1.5 out of 4 Shamrocks
The Katherine Heigl-starring "Life as We Know It" really isn't that terrible. But don't get your hopes up. It's not great, either. It's exhaustingly predictable and features just about every romantic comedy trope that exists. It is exactly the kind of un-clever and cheesy movie that is killing the romantic comedy genre and yet brings in millions of dollars at the box office nonetheless.
However, it does have a few redeeming qualities. Katherine Heigl as Holly is not nearly as annoying as she usually is. Though far from charming, she doesn't reach the depths of grating irritability that she has mastered in some of her other performances. She's still hard to like, but she at least makes an effort in "Life As We Know It." It helps that she's a chef and makes really delicious-looking cakes.
On the other hand, Josh Duhamel really is charming. His perpetual-bachelor character has been seen a million times over in all sorts of movies, but Duhamel has enough charisma and swagger to make Eric Messer endearing and sympathetic. And the baby at the heart of the movie, Sophie, is too cute to not love. Played by triplets, Sophie steals the movie from her first scene on.
Alison and Peter are married, and Holly and Eric are their respective best friends. Alison and Peter once had the noble intention to set their best friends up. The date, however, went horribly and they didn't even make it to the restaurant. Several years later, they are godparents to Sophie, though they still conveniently hate each other.
When Sophie's parents die in a car accident, Holly and Eric must move in and raise Sophie together. The ending is predictable, but "Life" hits some bumps and wins some laughs on the way. Most notably, Holly and Eric find themselves surrounded by a group of neighbors trying to help out. Led by Melissa McCarthy ("Gilmore Girls") as a Southern housewife, the neighbors bring more laughs than either of the stars. Josh Lucas as Sam, Sophie's attractive pediatrician, enters the picture for the necessary love triangle.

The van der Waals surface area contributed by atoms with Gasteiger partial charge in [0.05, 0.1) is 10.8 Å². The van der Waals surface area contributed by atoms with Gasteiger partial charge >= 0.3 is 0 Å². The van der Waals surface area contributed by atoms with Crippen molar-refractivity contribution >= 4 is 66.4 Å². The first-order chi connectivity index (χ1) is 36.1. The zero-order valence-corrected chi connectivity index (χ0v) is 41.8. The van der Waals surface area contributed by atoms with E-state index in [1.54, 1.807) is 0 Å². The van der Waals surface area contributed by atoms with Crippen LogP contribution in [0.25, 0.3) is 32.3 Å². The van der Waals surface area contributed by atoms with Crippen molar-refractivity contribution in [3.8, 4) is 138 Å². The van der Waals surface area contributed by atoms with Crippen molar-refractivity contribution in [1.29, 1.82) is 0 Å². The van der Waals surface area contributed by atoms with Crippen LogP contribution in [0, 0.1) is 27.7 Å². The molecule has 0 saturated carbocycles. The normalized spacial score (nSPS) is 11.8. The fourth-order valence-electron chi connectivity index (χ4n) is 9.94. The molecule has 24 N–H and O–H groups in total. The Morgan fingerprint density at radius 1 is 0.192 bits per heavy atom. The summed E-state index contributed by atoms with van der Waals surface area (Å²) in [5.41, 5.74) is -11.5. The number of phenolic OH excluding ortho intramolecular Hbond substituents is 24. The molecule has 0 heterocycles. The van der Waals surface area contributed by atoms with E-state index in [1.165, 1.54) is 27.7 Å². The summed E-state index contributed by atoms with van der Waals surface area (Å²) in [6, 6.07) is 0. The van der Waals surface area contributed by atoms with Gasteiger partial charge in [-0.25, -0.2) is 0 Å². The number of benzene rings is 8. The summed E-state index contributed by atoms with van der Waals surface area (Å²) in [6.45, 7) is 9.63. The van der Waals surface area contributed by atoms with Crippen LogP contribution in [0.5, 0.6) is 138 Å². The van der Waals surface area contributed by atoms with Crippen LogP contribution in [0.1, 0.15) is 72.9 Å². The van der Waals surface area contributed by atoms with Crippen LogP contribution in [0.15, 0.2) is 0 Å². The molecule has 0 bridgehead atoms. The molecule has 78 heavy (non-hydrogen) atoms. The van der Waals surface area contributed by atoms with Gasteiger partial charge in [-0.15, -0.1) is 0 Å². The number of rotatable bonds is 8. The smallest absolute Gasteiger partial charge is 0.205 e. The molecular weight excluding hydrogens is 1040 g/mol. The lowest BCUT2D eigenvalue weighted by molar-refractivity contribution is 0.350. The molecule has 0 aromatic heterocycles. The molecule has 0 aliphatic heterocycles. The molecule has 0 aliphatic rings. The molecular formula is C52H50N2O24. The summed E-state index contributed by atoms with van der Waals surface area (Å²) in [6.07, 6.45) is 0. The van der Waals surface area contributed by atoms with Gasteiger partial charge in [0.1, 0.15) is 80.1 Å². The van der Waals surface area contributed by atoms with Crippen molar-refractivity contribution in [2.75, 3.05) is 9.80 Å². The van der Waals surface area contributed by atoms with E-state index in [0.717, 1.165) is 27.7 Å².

So yes, "Life as We Know It" is cheesy, formulaic and doesn't pack any clever surprises. But, to its credit, it's still entertaining. Director Greg Berlanti, known for work with television shows like "Everwood" and "Brothers & Sisters," knows how to create romantic and domestic comedy, drawing on everything from poop to pot to generate laughs.
For those who enjoy romantic comedies about mismatched lovers, "Life as We Know It" will probably fit the bill completely — it's cute, it's funny and baby Sophie is adorable. Putting a baby into the middle of a romantic comedy at least makes it feel like the generic plot line has changed a little. Or maybe the baby just distracts from it.
For those who don't tear up at corny happy endings, stay away. Katherine Heigl may not be as annoying as usual, but she is far from charismatic. And even an adorable baby couldn't save this movie.
The ending is sweet and will please the right audience. So if your stomach can handle cheesy one-liners, make-ups and break-ups and dramatic chases to the airport, then have no fear. It really isn't terrible.